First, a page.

But it is the smaller players on the market that are expending the robotic frontiers with their drive to perfect underwater robots that can that can be used on the seabed to clear mines or gather reconnaissance.  The inventions are getting so tiny that a newly exhibited "quadrocopter" with four or more rotors can be activated from backpacks via remote control.

One of the aim of the technological innovations is to make warfare more secure and safe.

For instance, the ReconRobotics firm says their latest product, the ThrowbotXT is designed to detect an explosive or hostiles in a building before soldiers or police are sent in to secure the premises. The company has sold more than 4,000 of these devises, mostly to the US military in Afghanistan.

The personal sensor system for tactical operators is “pound-for-pound, the most versatile, robust, stealthy and easy-to-deploy tactical robot system in the world,” the company says.

Once deployed, the micro-robot transmits video and audio to the controller allowing the analyst to “spot armed subjects, confirm the presence of hostages or innocent civilians, listen in on conversations, and reveal the layout of rooms”

"It gives you eyes inside a room before you go there," Ernest Langdon director of US and international military programs for the company told Reuters. "Maybe that means you see there are children in a room so you don't throw a grenade. Maybe it means you find an IED (improvised explosive device)."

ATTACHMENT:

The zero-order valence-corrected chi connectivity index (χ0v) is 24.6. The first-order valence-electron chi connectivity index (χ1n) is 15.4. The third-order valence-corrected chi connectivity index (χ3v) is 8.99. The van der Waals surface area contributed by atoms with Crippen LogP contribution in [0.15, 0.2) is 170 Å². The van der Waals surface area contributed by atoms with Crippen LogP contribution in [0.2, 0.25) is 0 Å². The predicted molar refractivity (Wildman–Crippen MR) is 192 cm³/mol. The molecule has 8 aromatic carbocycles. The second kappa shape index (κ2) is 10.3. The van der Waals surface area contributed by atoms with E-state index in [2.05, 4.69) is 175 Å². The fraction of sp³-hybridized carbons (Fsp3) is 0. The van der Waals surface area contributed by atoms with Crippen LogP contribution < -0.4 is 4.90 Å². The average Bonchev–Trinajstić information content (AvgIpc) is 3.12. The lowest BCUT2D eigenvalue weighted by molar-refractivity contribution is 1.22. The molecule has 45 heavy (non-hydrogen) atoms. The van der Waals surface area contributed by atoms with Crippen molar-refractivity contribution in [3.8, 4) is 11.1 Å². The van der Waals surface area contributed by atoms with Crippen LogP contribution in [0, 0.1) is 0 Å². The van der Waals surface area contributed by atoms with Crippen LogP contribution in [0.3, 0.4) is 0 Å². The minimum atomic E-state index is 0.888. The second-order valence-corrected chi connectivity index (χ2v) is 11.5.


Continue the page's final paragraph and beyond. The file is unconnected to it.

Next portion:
A man looks at a Shepherd-MIL Unmanned Aerial Vehicle (UAV) during the Defence Security Equipment International (DSEI) arms fair at ExCel in London September 10, 2013.(Reuters / Stefan Wermuth)

ReconRobotics' is in the process of developing a flying quadrocopter tiny enough to fit in a backpack but capable of providing surveillance inside a structure. Similar designs were also showcased by Estonia's Eli Airborne Solutions used by the country’s border guard and aimed for exports to Latin America countries.

Other companies such as the British Colena, are trying to break into a non-military market and are targeting show business. Their five-rotored radio-controlled copter is designed to for the use of film production studios by offering views over battlefields and facial recognition software to scan crowds at public events.

"You see it at the end where you have small robots to be thrown through a window and you see it at the higher end where you have large, expensive drones with artificial intelligence designed to operate for hours or even days at a time,” Douglas Barrie, air power analyst at London's International Institute for Strategic Studies told Reuters